Monday, February 18, 2013

Minimum Wage and Unemployment: The Brazilian Experience

The State of the Union address last week raised the possibility of increasing the minimum wage, and a debate on the effects of this ensued. Krugman, among others, has quite correctly pointed out that there is no evidence for positive effects of a higher minimum wage on the rate of unemployment. In other words, a higher minimum wage should not lead to a higher level of unemployment. The classic paper on the subject was written long ago by Card and Krueger.

Below I show the recent evidence (2003-2012) on the relation between minimum wage and unemployment rate in Brazil. As it can be seen, minimum wages almost doubled in real terms (left axis; black line), while unemployment (right axis; grey line), in this case for the Metropolitan area of São Paulo, dropped dramatically (source IPEA Data).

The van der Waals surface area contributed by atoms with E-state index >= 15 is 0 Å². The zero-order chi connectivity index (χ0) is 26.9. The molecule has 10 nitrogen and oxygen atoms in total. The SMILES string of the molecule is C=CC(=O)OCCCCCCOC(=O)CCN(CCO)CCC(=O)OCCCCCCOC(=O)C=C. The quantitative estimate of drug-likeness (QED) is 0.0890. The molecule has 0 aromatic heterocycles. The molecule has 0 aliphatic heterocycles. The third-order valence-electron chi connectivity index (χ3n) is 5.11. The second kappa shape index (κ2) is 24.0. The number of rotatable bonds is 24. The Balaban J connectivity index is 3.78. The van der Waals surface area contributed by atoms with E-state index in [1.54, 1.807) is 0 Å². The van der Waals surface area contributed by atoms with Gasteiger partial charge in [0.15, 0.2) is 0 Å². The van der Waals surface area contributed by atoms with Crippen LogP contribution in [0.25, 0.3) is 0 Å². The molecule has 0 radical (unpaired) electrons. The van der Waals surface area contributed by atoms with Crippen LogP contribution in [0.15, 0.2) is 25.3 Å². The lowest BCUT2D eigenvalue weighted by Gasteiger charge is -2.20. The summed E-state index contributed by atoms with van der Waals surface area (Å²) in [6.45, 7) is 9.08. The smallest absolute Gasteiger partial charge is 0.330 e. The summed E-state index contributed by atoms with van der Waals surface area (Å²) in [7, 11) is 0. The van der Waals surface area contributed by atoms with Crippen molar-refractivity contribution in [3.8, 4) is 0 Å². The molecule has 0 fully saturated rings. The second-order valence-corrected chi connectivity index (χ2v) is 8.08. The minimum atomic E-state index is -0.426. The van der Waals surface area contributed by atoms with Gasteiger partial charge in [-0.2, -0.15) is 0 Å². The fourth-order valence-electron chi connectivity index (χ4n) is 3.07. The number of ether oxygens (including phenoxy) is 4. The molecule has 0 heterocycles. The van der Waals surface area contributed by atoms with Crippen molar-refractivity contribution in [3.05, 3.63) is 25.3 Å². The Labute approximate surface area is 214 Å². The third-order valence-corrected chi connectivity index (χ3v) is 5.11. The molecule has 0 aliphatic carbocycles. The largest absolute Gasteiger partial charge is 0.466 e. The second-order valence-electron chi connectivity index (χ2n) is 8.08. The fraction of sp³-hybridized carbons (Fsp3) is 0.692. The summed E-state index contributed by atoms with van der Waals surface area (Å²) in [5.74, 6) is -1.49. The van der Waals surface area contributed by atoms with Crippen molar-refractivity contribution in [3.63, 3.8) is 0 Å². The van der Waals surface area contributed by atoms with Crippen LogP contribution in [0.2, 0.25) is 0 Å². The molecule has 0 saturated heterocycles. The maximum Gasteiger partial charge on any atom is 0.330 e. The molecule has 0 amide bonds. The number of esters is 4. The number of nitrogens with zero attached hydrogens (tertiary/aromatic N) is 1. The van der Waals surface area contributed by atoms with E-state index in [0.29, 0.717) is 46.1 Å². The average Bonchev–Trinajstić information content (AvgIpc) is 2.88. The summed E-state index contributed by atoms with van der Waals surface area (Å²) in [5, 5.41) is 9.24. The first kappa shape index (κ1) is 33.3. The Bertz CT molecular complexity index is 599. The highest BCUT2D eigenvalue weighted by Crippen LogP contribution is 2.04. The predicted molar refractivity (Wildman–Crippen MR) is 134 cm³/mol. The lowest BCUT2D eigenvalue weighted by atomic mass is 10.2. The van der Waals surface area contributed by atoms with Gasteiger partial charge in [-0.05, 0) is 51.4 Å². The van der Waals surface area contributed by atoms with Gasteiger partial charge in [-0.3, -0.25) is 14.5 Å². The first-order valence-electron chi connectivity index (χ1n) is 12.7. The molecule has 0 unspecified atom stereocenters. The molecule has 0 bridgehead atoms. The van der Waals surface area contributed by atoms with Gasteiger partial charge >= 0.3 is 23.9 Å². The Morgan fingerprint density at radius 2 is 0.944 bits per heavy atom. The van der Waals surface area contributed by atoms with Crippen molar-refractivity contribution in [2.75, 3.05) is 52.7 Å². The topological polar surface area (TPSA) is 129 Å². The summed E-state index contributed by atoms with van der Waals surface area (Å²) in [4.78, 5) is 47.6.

In the Brazilian case, in which median income has not grown too much, the increase in the minimum wage, together with the expansion of the Bolsa Familia, has been one of the reasons behind the improvement in income distribution during the Workers' Party administrations. This suggests that a higher minimum wage is also an instrument for better income distribution. So it seems that the evidence for an expansion of the minimum wage is quite strong, not just in the US.

PS: Note that this does not mean that a higher minimum wage solves all the problems, or that in the case of Brazil the doubling of its value has led to a marked improvement in income distribution. At this point, as shown below, the real minimum wage is at the same real level that it was during the late 1960s to early 1980s period.
Historically, the highest levels of the real minimum wage in Brazil were in the second Vargas and the Juscelino Kubitschek administrations, even though higher inflation implied that the real value was more volatile (also, growth was back then more or less double the average rate of growth of the last decade).

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